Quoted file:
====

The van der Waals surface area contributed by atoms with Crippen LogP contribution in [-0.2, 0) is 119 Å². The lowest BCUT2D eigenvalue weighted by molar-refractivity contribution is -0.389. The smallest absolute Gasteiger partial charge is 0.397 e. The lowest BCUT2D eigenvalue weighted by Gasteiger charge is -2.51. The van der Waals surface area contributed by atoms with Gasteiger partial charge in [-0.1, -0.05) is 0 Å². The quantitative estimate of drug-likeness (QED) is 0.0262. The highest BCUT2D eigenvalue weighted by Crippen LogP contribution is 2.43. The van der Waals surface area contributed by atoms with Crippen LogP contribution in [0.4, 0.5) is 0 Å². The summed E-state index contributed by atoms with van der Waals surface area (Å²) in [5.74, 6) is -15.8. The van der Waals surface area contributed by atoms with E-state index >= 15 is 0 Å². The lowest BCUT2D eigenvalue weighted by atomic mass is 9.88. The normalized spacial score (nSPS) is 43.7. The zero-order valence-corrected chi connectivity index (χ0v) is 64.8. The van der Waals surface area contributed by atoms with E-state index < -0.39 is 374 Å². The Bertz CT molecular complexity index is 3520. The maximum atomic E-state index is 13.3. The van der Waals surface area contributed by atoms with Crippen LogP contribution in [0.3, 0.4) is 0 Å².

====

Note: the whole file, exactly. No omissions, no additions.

The van der Waals surface area contributed by atoms with Crippen LogP contribution in [-0.2, 0) is 119 Å². The lowest BCUT2D eigenvalue weighted by molar-refractivity contribution is -0.389. The smallest absolute Gasteiger partial charge is 0.397 e. The lowest BCUT2D eigenvalue weighted by Gasteiger charge is -2.51. The van der Waals surface area contributed by atoms with Gasteiger partial charge in [-0.1, -0.05) is 0 Å². The quantitative estimate of drug-likeness (QED) is 0.0262. The highest BCUT2D eigenvalue weighted by Crippen LogP contribution is 2.43. The van der Waals surface area contributed by atoms with Crippen LogP contribution in [0.4, 0.5) is 0 Å². The summed E-state index contributed by atoms with van der Waals surface area (Å²) in [5.74, 6) is -15.8. The van der Waals surface area contributed by atoms with E-state index >= 15 is 0 Å². The lowest BCUT2D eigenvalue weighted by atomic mass is 9.88. The normalized spacial score (nSPS) is 43.7. The zero-order valence-corrected chi connectivity index (χ0v) is 64.8. The van der Waals surface area contributed by atoms with E-state index < -0.39 is 374 Å². The Bertz CT molecular complexity index is 3520. The maximum atomic E-state index is 13.3. The van der Waals surface area contributed by atoms with Crippen LogP contribution in [0.3, 0.4) is 0 Å².